Anatomy of a comeback: How McCain pulled it off
Underfunded and nearly counted out last spring, he sliced expenses, narrowed his sights and reasserted his message on Iraq. He also capitalized on some lucky timing and missteps by his rivals.
The New York Times
On a Friday morning last July, Sen. John McCain packed a carry-on bag, boarded a cheap flight out of Baltimore and traveled alone to New Hampshire.
His campaign had just burned through $24 million and had nearly gone broke. His sunny comments about progress in Iraq had made him a target of derision. His calls for loosening immigration rules had outraged grass-roots conservatives.
So when McCain spoke at a campaign event in Concord that afternoon, he might have been the only one in the room who thought he could salvage his candidacy. "Everybody came that day to see the dead man walk," recalled Fergus Cullen, the chairman of the New Hampshire Republican Party.
The Arizona senator's victories on Tuesday night, which cemented his status as his party's front-runner, were part of one of the most remarkable resurrection stories in recent American politics. How it happened has as much to do with events beyond McCain's control — the success of the troop buildup he supported in Iraq, Rudy Giuliani's decision not to contest New Hampshire — as it does with the stubbornness of McCain, a former prisoner of war, to stick it out.
But McCain was also helped by factors that defied much of the conventional wisdom. His support for broadening access to citizenship rallied Hispanic Republicans pivotal to his success in Florida. His decision to talk about how moved he was when one of his North Vietnamese captors drew a cross in the sand for him at Christmas helped him win over many conservative Christians in South Carolina even as he was pilloried by national evangelical leaders and talk-show hosts.
Focus: New Hampshire
A critical factor was his campaign's decision to pour almost all of its scarce resources into trying to make an early splash in New Hampshire, a small state that fit McCain's budget and his style of campaigning in intimate town-hall meetings.
Finally, McCain's campaign could not have recovered without a last-ditch $3 million loan last fall, when the candidate, who is 71, put up as collateral his campaign mailing list, the principal asset of his political future, and took out a life-insurance policy to assure the bankers that they would be paid, even if he died.
McCain officially kicked off his campaign on April 25 last year, when he announced his candidacy to an often listless crowd in Portsmouth, N.H., then repeated his remarks later to a gathering pelted by cold rain in Manchester.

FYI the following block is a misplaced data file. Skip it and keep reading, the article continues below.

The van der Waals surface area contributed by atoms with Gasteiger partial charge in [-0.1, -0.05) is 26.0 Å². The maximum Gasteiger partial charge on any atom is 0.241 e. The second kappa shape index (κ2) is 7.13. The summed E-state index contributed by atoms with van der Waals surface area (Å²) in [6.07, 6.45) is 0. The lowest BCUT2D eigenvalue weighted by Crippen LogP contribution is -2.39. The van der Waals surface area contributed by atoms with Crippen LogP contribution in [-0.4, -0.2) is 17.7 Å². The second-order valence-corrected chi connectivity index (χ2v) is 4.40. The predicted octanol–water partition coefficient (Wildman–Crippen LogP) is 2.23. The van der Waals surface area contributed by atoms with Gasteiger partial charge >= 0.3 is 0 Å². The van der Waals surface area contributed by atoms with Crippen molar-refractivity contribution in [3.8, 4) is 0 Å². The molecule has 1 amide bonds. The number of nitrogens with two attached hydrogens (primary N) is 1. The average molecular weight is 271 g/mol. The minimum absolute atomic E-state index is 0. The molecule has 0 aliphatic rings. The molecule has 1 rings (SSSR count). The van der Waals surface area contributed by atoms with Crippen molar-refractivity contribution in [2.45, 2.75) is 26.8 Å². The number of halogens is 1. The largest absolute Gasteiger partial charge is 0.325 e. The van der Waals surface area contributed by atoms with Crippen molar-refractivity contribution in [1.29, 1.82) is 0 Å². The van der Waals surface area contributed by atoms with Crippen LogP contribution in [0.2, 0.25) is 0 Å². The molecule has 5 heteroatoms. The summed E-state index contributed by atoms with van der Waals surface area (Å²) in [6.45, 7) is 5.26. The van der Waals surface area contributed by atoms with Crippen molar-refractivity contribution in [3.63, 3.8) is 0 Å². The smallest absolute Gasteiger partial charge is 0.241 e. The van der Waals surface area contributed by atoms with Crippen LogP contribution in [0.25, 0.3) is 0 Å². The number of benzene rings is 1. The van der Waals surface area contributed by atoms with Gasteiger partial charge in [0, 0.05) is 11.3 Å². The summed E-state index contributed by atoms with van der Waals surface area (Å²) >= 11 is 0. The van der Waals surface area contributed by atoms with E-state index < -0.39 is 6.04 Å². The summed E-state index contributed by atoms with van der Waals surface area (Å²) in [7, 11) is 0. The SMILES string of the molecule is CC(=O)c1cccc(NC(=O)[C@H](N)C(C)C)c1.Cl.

Although he had expected to raise $100 million by the end of 2007, his positions on the war and immigration turned off the small donors who had been his mainstay in his 2000 presidential race. McCain had also alienated many potential big donors — particularly those in the lobbying, telecommunications and military industries — with various legislative crusades.
At the same time, his campaign was spending freely. He had 150 people on his payroll and the highest-paid staff of any campaign of either party.
The troubles exploded on July 10, when the campaign announced, at the very moment that McCain stood on the Senate floor opposing a withdrawal from Iraq, that his top two political aides, John Weaver and Terry Nelson, were departing. Speculation raced through both parties that McCain would soon withdraw from the race.
But three days later, McCain got off a Southwest Airlines flight in Manchester and began the long climb back up.
The first decision was to jettison the planned 30-state campaign — McCain could not afford it, anyway — and focus almost solely on New Hampshire, where he had upset George W. Bush in the 2000 primary.
"He said, 'I know how to campaign here in New Hampshire, this state is tailor-made for me, I'll live off the land,' " recalled Steve Duprey, a former New Hampshire Republican Party chairman and a top McCain supporter.
As McCain traveled in Duprey's Suburban to banter and argue with voters in small gatherings, Rick Davis, the new campaign manager, brought costs under control, if only because there was no money and no other choice. Davis and other senior advisers worked without salaries, as they do to this day.